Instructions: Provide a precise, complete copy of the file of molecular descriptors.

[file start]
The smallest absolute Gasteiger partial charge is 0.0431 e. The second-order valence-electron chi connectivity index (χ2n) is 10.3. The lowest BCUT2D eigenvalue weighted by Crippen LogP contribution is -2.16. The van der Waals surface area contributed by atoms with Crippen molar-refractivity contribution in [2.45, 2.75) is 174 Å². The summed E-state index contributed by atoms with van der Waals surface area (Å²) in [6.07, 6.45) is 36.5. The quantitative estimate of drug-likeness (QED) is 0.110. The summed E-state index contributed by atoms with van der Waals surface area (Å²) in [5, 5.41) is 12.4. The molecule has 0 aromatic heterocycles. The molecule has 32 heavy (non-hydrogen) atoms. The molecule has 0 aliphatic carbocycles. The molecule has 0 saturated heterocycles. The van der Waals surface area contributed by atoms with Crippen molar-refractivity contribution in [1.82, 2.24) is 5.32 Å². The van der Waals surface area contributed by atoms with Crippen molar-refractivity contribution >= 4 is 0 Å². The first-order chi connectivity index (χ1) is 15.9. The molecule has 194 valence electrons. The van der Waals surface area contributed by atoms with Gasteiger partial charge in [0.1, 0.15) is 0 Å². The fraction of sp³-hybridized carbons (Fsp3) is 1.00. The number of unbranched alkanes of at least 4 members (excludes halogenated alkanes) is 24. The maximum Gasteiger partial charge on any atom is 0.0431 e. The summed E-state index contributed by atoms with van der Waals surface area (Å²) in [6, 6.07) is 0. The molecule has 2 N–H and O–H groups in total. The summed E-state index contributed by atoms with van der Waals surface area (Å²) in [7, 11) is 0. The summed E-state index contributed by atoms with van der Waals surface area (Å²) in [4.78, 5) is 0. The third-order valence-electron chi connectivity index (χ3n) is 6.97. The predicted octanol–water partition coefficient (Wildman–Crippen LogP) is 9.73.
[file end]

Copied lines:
The smallest absolute Gasteiger partial charge is 0.0431 e. The second-order valence-electron chi connectivity index (χ2n) is 10.3. The lowest BCUT2D eigenvalue weighted by Crippen LogP contribution is -2.16. The van der Waals surface area contributed by atoms with Crippen molar-refractivity contribution in [2.45, 2.75) is 174 Å². The summed E-state index contributed by atoms with van der Waals surface area (Å²) in [6.07, 6.45) is 36.5. The quantitative estimate of drug-likeness (QED) is 0.110. The summed E-state index contributed by atoms with van der Waals surface area (Å²) in [5, 5.41) is 12.4. The molecule has 0 aromatic heterocycles. The molecule has 32 heavy (non-hydrogen) atoms. The molecule has 0 aliphatic carbocycles. The molecule has 0 saturated heterocycles. The van der Waals surface area contributed by atoms with Crippen molar-refractivity contribution in [1.82, 2.24) is 5.32 Å². The van der Waals surface area contributed by atoms with Crippen molar-refractivity contribution >= 4 is 0 Å². The first-order chi connectivity index (χ1) is 15.9. The molecule has 194 valence electrons. The van der Waals surface area contributed by atoms with Gasteiger partial charge in [0.1, 0.15) is 0 Å². The fraction of sp³-hybridized carbons (Fsp3) is 1.00. The number of unbranched alkanes of at least 4 members (excludes halogenated alkanes) is 24. The maximum Gasteiger partial charge on any atom is 0.0431 e. The summed E-state index contributed by atoms with van der Waals surface area (Å²) in [6, 6.07) is 0. The molecule has 2 N–H and O–H groups in total. The summed E-state index contributed by atoms with van der Waals surface area (Å²) in [7, 11) is 0. The summed E-state index contributed by atoms with van der Waals surface area (Å²) in [4.78, 5) is 0. The third-order valence-electron chi connectivity index (χ3n) is 6.97. The predicted octanol–water partition coefficient (Wildman–Crippen LogP) is 9.73.